Monday, May 12, 2008

Fast, Day One

I've been thinking about saying something about Dave Egger's A Heartbreaking Work of Staggering Genius since I finished it a few days ago. I can't think of much to say, though. I think I should. I think this book should be important to me, should say something fundamental about me. I hope that it doesn't.

I found it on my bookshelf not long ago, and I was unable to recall how it got there. I had a suspicion that Big Brother had loaned it to me, probably several years ago, and that I had shelved and promptly forgotten it. The night that I went out with Biggest Brother and him, I asked him about it, and he confirmed that he had indeed passed the book into my hands. He also reminded me that he hadn't done so with a ringing endorsement, but more of an idea that "maybe you could get something out of it." He'd read it with ambivalence and shared it with a caveat.

As a 2001 Pulitzer Prize finalist, and of course as a heartbreaking work of staggering genius written by a white male only two years my senior who also grew up in the suburbs of a large American city, I thought this book would speak about me. Or at least to me. I came to adulthood through the end of the eighties and the beginning of the nineties. I left those suburbs for the Cosmopolitan Coastal City. I felt for a time that vague sense that We, the Youth of America, Were on the Cusp of Greatness, that We Were Going to Straighten All This Mess Right Out, Though the Details of How Were a Little Bit Hazy. Our music was new, our art was new. We had piercings and tattoos. This book should speak to me. But it didn't. I didn't passionately like or dislike it. I was surprised that I got through it as quickly as I did, because I never felt that burning need to pick it up and get in a few more chapters.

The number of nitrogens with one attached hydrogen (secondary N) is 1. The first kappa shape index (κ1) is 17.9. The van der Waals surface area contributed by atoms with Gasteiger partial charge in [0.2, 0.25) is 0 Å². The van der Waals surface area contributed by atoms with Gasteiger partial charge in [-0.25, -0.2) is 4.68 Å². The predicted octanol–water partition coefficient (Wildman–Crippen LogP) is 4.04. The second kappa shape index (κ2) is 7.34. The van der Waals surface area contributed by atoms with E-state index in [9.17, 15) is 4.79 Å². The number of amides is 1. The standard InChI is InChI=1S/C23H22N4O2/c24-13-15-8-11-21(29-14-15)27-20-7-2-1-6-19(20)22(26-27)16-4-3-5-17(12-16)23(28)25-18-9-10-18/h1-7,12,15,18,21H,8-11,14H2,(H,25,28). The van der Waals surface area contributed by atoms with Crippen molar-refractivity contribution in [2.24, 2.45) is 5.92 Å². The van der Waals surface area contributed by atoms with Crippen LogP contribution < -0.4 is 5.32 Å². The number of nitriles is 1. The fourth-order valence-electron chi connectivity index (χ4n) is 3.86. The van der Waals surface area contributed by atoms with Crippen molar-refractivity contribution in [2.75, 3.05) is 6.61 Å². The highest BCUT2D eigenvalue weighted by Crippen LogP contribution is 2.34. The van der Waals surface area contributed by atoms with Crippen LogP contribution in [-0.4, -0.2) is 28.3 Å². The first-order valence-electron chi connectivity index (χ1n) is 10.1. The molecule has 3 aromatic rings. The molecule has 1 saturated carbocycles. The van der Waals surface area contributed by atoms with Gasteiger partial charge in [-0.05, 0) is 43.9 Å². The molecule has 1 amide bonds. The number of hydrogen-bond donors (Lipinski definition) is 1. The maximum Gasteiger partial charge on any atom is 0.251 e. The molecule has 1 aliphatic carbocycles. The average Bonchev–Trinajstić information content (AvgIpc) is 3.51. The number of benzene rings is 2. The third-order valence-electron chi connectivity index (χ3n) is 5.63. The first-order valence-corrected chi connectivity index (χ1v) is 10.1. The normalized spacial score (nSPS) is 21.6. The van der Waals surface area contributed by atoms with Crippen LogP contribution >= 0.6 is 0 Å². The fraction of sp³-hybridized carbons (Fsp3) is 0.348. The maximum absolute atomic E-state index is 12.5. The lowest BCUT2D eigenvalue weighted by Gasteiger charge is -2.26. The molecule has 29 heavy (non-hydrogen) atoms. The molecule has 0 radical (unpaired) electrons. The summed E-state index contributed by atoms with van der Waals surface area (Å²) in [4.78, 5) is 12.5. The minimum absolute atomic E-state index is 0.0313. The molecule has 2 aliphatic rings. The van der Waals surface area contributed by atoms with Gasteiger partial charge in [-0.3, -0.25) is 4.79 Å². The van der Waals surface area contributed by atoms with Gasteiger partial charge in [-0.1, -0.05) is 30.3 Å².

I could say more about it, but there's no need to. The author has already covered every avenue of criticism in the several preceding sections. He gives us "Rules and Suggestions for Enjoyment of This Book," in which he more or less tells us not to read it, or at least not to read very much of it. In Acknowledgements, he covers all criticisms of himself that might be brought about by the title. He also provides his own analysis of 26 different aspects of the book. He criticizes the book. He criticizes himself. He criticizes himself for criticizing himself and the book. Before the reader has even reached the first chapter, he's already buried at least six layers deep in irony and has no hope of ever having an honest emotional or intellectual reaction to any of the characters or events to follow.

It made me sad. If this book says anything about me, or about My Generation (Generation X, or the Pepsi Generation), it says that we are painfully insecure and overly educated. Our grand idea of how to change the world was to ridicule it. Irony was the highest art. We made fun of everything and everyone, including ourselves. Especially ourselves. We made fun of everyone for making fun of everything. We accomplished nothing. We made fun of those who did. And we watched a lot of TV.

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